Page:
Bach Musical Estate Revealed in Ukrainian Archive

This summer a team of Harvard and Ukrainian researchers rediscovered the long-lost musical estate of Johann Sebastian Bach's second son, Carl Philipp Emanuel Bach in Kyiv, where it is preserved as part of the music archive of the Berlin Sing-Akademie. The Sing-Akademie's archive, with one of the world's most important collections of 18th-century music including significant and largely unique Bach family materials, had been evacuated from Berlin to Ullersdorf Castle, Silesia (Polish, Oldrzychowice Klodzkie), in 1943 during World War II, but then disappeared. With no information available about its postwar fate, it had been missing for over half a century and long feared destroyed.

Christoph Wolff, professor of music at Harvard University and dean of its Graduate School of Arts and Sciences, had been following several leads to the whereabouts of the material for more than two decades in connection with research on the musical sources of the Bach family. In the mid-1970s Wolff first heard German suspicions that the collection might be located in Kyiv but inquiries through the 1980s met only with denials.

In April of this year, Professor Wolff enlisted the aid of Dr. Patricia Kennedy Grimsted, an associate of the Ukrainian Research Institute at Harvard University, who directs a project on Russian and Ukrainian archives. Dr. Grimsted had been searching in Ukraine in connection with her forthcoming book in the HURI publications program, Trophies of War and Empire, and developed a close working relationship with Dr. Hennadii Boriak, Deputy Director of the Institute of Ukrainian Archeography and Source Studies of the Ukrainian Academy of Sciences. Together, Drs. Boriak and Grimsted were able to close in on the secret resting place of the Sing-Akademie collection: the Central State Archive-Museum of Literature and Art of Ukraine. In early July Professor Wolff, Dr. Grimsted, and Barbara Wolff, music cataloger of Harvard's Houghton Library traveled to Kyiv to identify officially the collection.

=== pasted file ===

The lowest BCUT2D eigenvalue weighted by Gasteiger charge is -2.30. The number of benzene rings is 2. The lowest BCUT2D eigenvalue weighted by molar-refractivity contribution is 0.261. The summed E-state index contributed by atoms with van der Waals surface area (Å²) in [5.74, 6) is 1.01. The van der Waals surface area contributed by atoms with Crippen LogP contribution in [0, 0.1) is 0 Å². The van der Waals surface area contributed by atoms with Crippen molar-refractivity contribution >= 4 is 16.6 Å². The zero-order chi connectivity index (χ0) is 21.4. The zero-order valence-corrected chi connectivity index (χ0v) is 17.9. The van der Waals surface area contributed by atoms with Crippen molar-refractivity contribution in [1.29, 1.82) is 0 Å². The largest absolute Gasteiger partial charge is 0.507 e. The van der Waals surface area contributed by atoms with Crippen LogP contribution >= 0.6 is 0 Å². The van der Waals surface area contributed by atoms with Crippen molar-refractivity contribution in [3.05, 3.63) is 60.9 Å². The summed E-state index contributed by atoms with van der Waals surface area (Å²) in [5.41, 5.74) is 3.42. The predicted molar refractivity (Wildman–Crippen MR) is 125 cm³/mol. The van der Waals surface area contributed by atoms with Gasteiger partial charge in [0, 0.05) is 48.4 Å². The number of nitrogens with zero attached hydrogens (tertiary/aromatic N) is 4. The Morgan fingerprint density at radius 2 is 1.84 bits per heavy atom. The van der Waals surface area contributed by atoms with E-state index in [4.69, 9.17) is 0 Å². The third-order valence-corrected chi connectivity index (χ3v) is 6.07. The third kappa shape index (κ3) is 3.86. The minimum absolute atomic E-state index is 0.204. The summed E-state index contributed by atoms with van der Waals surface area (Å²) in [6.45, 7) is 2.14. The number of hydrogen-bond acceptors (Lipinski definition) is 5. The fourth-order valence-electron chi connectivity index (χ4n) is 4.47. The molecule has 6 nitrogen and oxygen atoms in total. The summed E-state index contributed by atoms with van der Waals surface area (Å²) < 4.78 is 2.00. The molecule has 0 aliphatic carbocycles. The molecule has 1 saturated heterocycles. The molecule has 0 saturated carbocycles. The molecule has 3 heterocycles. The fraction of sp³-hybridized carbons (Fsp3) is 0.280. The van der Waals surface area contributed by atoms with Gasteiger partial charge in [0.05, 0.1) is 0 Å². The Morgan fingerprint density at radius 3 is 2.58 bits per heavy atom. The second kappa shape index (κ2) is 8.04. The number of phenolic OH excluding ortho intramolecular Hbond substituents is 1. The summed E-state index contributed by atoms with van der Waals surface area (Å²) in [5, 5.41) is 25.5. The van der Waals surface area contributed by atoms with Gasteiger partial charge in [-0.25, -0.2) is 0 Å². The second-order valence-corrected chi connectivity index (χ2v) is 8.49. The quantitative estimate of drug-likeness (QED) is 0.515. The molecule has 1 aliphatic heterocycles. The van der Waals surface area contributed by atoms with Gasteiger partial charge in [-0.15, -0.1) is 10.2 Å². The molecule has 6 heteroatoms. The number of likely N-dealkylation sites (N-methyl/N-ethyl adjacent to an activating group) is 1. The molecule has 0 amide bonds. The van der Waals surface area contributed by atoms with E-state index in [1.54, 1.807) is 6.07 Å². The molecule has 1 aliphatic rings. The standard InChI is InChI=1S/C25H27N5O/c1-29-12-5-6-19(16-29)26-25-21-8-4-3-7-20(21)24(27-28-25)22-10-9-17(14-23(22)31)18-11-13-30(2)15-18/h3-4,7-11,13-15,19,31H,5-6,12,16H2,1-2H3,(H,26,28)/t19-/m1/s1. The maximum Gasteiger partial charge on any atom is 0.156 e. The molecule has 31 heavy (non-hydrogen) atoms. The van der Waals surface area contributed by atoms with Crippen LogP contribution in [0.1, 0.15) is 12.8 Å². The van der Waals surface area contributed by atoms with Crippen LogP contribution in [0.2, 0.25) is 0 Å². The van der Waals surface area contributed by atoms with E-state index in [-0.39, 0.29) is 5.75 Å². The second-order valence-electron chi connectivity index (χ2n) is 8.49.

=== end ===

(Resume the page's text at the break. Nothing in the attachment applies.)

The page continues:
Trophy art, library books, and archives from Western Europe transferred to the former USSR after World War II were for the most part kept in hiding throughout the Soviet period. But since its independence, Ukraine has led former Soviet republics in restitution efforts and signed a cultural agreement with Germany providing for the mutual return of wartime cultural trophies. A number of symbolic acts of restitution have taken place in recent years on both sides.

The over 5,000 music scores from the Sing-Akademie Library in Berlin identified this summer in Kyiv undoubtedly represent the most valuable trophy collection to have surfaced in Ukraine. Negotiations between Ukrainian archival authorities and Harvard representatives (including HURI) are currently underway to develop a collaborative project between the University, the Packard Humanities Institute, and the Ukrainian Archival Administration to make these uniquely important materials available for research and performance. It is hoped that the Academy of Music in Kyiv will also be able to participate. The project will also be closely coordinated with the Sing-Akademie of Berlin, one of Germany's oldest continuing performing organizations, and there is hope that the priceless musical sources will eventually be returned to their original home.

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